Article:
Chronic Fatigue Syndrome Related to School Absences
Chronic fatigue syndrome may account for as much as one percent of school absences in children not otherwise explained by illness or truancy, a new study shows. According to HealthDay News, British researchers at the Center for Child and Adolescent Health at University of Bristol found that undiagnosed chronic fatigue syndrome was behind the absences of 28 out of 2,855 students.
Chronic fatigue syndrome, a mysterious condition with no known cause, is hard to recognize in children and may go undiagnosed by general practitioners. For those with a mild or moderate form of the condition, it is especially likely that doctors will fail to give a referral. Many general practitioners are even ignorant that specialist services dealing with chronic fatigue syndrome exist, HealthDay reported.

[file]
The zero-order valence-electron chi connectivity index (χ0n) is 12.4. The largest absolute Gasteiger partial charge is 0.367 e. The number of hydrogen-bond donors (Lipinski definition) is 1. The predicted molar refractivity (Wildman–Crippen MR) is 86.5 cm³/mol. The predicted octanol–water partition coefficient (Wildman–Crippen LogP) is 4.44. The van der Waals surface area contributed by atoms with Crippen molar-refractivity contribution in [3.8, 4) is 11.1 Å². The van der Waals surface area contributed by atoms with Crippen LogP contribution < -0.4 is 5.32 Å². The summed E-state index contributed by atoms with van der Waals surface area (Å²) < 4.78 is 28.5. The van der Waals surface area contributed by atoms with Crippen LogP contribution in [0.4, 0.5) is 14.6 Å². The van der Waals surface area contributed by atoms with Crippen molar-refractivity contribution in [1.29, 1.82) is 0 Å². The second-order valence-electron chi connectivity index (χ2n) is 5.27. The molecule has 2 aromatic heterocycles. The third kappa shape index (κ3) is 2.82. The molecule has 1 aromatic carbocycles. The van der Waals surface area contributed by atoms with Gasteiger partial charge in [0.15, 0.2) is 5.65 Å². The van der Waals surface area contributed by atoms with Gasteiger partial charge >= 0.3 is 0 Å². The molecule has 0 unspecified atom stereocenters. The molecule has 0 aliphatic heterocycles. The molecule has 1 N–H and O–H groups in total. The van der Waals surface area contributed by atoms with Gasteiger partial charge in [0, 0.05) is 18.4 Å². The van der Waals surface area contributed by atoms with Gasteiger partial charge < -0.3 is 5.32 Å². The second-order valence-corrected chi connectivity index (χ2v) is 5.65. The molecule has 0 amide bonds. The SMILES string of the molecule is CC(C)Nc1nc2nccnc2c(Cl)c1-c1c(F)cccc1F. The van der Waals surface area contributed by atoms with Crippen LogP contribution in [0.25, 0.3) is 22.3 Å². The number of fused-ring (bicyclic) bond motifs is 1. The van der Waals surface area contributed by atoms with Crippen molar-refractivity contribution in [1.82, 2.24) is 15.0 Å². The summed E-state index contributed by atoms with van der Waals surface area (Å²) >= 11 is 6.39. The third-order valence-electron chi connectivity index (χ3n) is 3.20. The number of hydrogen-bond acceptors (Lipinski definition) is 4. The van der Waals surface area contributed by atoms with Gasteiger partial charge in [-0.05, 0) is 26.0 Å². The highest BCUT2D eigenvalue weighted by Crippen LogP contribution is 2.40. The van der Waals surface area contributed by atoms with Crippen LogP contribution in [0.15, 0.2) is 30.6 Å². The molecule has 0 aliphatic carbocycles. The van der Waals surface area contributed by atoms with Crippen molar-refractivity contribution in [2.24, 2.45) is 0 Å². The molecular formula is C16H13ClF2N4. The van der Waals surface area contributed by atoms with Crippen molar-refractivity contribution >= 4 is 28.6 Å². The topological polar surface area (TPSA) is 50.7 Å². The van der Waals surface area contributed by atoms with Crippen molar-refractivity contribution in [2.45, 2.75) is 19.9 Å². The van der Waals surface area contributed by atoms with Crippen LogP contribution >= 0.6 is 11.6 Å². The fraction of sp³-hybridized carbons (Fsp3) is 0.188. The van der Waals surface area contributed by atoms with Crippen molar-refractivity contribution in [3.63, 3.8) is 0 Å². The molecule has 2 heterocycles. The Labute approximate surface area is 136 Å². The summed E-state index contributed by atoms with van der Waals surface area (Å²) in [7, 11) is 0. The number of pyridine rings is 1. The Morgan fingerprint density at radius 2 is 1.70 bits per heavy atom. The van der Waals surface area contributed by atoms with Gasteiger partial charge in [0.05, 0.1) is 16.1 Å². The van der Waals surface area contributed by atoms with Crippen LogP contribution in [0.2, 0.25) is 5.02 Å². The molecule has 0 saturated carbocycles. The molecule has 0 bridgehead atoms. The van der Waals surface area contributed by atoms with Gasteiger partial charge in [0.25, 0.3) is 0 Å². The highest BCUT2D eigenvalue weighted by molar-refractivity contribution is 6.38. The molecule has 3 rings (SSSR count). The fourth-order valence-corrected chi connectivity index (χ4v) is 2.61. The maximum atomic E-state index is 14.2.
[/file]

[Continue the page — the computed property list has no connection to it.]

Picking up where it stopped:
“The project suggests that undiagnosed [chronic fatigue syndrome]…may be an important and underappreciated cause of school absence in children ages 11 to 16 years,” said lead researcher Esther Crawley.
The team also found that children with chronic fatigue syndrome that were identified by a school-based clinic were more likely to receive extra care. Children identified at school had less fatigue, less disability and fewer symptoms than those identified at an ordinary health clinic, HealthDay said. And those treated from school were also more likely to recover the condition at a faster rate.